I’ve wound up in a “live blogging” mode where I wake up and realize a new blog is due out and I have to whip one up before my workday begins. Usually I’m a couple of weeks ahead of my blogs, which is why today’s blog is about Budapest, but it’s been two weeks since we were there. This is just another indicator that life is as harried and confusing for us as it is for anyone. I’ll just be glad to say I have managed to get my blog out on my self-imposed schedule; perhaps in another week or two we’ll be able to “get ahead” of the schedule.
So a couple of weeks ago we were in Budapest…
And oh my, what a city. Historically, it was the bookend capital with Vienna of the Austro-Hungarian Empire. Today this city of 1.7 million people is a sprawling megacity, one of the largest in the EU, and worthy of anyone’s top-5 list when visiting Europe. It lies along a north-south stretch of the Danube, with the ancient city of Buda on the west bank and her twin city Pest on the east bank. The two were unified in 1873 to form today’s Hungarian metropolis.
Our things-to-see-and-do map of Budapest was a busy Google map of virtual pins, but we managed to see and do almost all that we planned. Of course we had two weeks to accomplish it, but much of what a regular holiday visitor would want to see could be accomplished in 3 days, but not much less. We’ll have a couple of spin-off blogs for a couple of the more interesting things we did, but here’s an overview of what we saw in Budapest, in the order we saw them.
The Top Things To See And Do in Budapest
Dohány Street Synagogue – It’s the 2nd largest synagogue in the world, behind only the synagogue in New York. This grand place of worship is part synagogue, part museum, part memorial. Hungary lost more Jews in the Holocaust than any other country.
Basilica of St. Stephen (above) – Budapest’s grand cathedral, this splendid (though dark) church is dedicated to an early Hungarian King, not Stephen the biblical martyr. Be sure to look for the relic chapel.
Cat Café – Ok, many people will argue with us that this shouldn’t be listed as a “top thing to see or do in Budapest”, but it will be for cat lovers. Look for an upcoming blog on our visit here and the whole “cat café” phenomena.
Bridges of Budapest and Walk Along the Danube – Budapest has a few famous bridges connecting Buda and Pest, and pretty much in any riverside city, you have to take a stroll along its river. The Danube, by the way, isn’t exactly blue.
The Thermal Baths – Budapest is famous for its thermal baths. And yes, we indulged. Twice. Look for an upcoming blog on our Budapest thermal bath experience.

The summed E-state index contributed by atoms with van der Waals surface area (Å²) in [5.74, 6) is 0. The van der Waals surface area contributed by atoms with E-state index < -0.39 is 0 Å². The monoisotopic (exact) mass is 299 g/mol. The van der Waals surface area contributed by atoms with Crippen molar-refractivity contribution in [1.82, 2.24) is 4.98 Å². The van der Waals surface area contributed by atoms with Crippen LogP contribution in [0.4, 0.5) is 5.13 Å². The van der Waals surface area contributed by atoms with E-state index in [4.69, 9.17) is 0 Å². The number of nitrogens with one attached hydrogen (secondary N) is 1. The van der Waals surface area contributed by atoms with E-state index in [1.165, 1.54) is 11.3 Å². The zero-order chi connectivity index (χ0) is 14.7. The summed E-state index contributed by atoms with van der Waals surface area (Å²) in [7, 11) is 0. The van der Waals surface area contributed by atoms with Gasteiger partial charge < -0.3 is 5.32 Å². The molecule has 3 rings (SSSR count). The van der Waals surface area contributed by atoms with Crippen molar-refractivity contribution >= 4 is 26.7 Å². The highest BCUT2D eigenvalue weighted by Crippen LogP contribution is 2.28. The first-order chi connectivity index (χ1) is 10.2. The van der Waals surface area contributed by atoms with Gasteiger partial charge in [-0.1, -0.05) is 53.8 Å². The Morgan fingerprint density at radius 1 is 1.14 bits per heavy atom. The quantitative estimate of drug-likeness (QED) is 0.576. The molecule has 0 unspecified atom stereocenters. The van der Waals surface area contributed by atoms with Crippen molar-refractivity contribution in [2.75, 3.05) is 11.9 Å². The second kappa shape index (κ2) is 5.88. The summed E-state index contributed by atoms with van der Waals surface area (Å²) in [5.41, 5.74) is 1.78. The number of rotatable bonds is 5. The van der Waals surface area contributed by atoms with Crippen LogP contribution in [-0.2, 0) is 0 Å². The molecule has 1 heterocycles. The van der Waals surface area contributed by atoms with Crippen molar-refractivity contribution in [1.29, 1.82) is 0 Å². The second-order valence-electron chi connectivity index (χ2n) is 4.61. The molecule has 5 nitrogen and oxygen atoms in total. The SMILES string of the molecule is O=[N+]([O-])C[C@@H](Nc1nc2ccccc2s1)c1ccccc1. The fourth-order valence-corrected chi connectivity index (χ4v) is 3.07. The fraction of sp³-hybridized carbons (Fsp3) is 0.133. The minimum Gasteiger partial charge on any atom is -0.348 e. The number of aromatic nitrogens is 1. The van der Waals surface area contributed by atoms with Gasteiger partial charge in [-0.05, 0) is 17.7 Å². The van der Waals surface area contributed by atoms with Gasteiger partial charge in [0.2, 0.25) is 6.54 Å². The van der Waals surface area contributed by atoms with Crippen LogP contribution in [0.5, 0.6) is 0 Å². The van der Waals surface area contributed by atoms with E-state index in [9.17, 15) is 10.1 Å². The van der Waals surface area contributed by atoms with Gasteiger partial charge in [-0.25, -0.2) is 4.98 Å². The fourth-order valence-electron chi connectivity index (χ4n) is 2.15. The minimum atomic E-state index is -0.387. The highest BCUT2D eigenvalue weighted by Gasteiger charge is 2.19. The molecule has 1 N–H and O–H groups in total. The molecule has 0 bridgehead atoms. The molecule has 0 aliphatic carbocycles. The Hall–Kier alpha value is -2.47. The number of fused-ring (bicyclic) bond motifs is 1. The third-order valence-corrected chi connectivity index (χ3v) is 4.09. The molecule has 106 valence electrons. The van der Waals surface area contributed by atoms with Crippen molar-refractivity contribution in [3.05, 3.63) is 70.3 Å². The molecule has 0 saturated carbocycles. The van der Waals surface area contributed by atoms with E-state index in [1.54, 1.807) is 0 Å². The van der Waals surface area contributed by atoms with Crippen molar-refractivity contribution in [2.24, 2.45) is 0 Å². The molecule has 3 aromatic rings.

The Central Market – Regular readers of our blog know that we love local European markets. Budapest’s central market is a huge, frenetic mix of fresh produce, Hungarian sausages and meats, spices, souvenirs, and more. It’s a great place to grab a cheap lunch and people watch.
Coffee – Budapest borrows the coffee culture from former sister capital Vienna and delivers it with a uniquely Budapestian elegance. For a great coffee experience, seek out the New York Coffee House.
Hungarian Parliament (above and title photo) – This building is iconic, and fans of architecture should visit Budapest just to walk around the sprawling building. Tours are also available, but the real majesty is all on the outside and free to view.
Shoes on the Danube – A simple, stark Holocaust memorial an easy walk down the Danube from the parliament building. These bronze shoes left along the river evoke memories of the Jews of Budapest who were taken away and never came back. Particularly poignant are the children’s shoes.
Buda Castle – This castle built on the Buda (west) side of the Danube offers the best views of Pest across the river. Take the funicular up and walk the entire Buda Hill complex back down for a great Sunday afternoon activity.
Matthias Church – This church on Buda Hill is a lovely church where the Hungarian monarchs worshipped. The admission fee is well worth it for the museum and views from the gallery.
Fisherman’s Bastion – This fortress-looking complex is adjacent to Matthias Church, and really could be considered part of the church grounds. It seems to shield the church from marauders on the river and offers great photo opportunities and views of Pest.
Lastly, a word about Hungarian cuisine: for this couple that grew up in Tabasco country, we loved Hungarian cuisine. It’s the comfort food, meat-and-potatoes with cabbage and gravy of surrounding central Europe, but with a generous dash of spice. Yes, the spice of choice here is paprika, but as with so many things we discover while traveling, genuine Hungarian paprika is not the bland red powder we tend to get at home. Hungarian paprika (which just means “pepper”, by the way) is varied—some hot, some sweet, some smoky—and, well, just better. It’s no exaggeration to say that we had one of the best meals we’ve ever had in Europe while in Budapest at the restaurant Hungarikum Bistro. When you go to Budapest, put this great little restaurant on your wish list and say hi to István for us.
Lori’s favorite burger place in Budapest. We went 3 times.